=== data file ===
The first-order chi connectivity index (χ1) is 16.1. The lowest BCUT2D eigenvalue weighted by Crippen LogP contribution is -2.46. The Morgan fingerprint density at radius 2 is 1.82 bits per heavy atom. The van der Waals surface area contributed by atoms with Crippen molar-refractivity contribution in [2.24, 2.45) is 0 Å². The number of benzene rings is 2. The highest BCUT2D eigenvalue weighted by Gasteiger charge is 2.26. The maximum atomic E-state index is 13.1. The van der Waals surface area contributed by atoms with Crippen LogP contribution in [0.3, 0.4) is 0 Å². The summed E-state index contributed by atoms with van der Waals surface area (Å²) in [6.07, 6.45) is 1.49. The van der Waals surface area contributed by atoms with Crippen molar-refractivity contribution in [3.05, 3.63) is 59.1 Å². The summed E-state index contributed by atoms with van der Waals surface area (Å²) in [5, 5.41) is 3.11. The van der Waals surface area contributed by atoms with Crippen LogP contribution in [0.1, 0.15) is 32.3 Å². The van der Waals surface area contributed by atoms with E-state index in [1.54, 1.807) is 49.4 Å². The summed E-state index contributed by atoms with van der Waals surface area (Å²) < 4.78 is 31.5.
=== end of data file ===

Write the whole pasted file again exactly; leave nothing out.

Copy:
The first-order chi connectivity index (χ1) is 16.1. The lowest BCUT2D eigenvalue weighted by Crippen LogP contribution is -2.46. The Morgan fingerprint density at radius 2 is 1.82 bits per heavy atom. The van der Waals surface area contributed by atoms with Crippen molar-refractivity contribution in [2.24, 2.45) is 0 Å². The number of benzene rings is 2. The highest BCUT2D eigenvalue weighted by Gasteiger charge is 2.26. The maximum atomic E-state index is 13.1. The van der Waals surface area contributed by atoms with Crippen LogP contribution in [0.3, 0.4) is 0 Å². The summed E-state index contributed by atoms with van der Waals surface area (Å²) in [6.07, 6.45) is 1.49. The van der Waals surface area contributed by atoms with Crippen molar-refractivity contribution in [3.05, 3.63) is 59.1 Å². The summed E-state index contributed by atoms with van der Waals surface area (Å²) in [5, 5.41) is 3.11. The van der Waals surface area contributed by atoms with Crippen LogP contribution in [0.1, 0.15) is 32.3 Å². The van der Waals surface area contributed by atoms with E-state index in [1.54, 1.807) is 49.4 Å². The summed E-state index contributed by atoms with van der Waals surface area (Å²) < 4.78 is 31.5.